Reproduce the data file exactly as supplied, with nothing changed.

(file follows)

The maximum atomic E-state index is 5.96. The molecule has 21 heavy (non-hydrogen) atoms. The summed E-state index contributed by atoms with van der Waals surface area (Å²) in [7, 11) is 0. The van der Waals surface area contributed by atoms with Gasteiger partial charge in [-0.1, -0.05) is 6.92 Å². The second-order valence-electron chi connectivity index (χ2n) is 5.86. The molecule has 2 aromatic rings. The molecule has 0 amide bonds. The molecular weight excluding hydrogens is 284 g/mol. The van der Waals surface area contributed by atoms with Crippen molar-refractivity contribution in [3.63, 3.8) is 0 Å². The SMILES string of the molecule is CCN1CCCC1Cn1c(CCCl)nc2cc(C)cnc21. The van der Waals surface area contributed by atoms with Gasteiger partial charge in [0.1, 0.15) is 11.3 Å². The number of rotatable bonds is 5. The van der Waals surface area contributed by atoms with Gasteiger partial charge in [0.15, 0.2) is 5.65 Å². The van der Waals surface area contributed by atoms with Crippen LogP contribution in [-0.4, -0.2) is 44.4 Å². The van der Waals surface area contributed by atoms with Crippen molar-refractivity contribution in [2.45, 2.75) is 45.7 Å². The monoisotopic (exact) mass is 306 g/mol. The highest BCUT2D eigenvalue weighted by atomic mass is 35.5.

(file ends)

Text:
The maximum atomic E-state index is 5.96. The molecule has 21 heavy (non-hydrogen) atoms. The summed E-state index contributed by atoms with van der Waals surface area (Å²) in [7, 11) is 0. The van der Waals surface area contributed by atoms with Gasteiger partial charge in [-0.1, -0.05) is 6.92 Å². The second-order valence-electron chi connectivity index (χ2n) is 5.86. The molecule has 2 aromatic rings. The molecule has 0 amide bonds. The molecular weight excluding hydrogens is 284 g/mol. The van der Waals surface area contributed by atoms with Crippen molar-refractivity contribution in [3.63, 3.8) is 0 Å². The SMILES string of the molecule is CCN1CCCC1Cn1c(CCCl)nc2cc(C)cnc21. The van der Waals surface area contributed by atoms with Gasteiger partial charge in [0.1, 0.15) is 11.3 Å². The number of rotatable bonds is 5. The van der Waals surface area contributed by atoms with Gasteiger partial charge in [0.15, 0.2) is 5.65 Å². The van der Waals surface area contributed by atoms with Crippen LogP contribution in [-0.4, -0.2) is 44.4 Å². The van der Waals surface area contributed by atoms with Crippen molar-refractivity contribution in [2.45, 2.75) is 45.7 Å². The monoisotopic (exact) mass is 306 g/mol. The highest BCUT2D eigenvalue weighted by atomic mass is 35.5.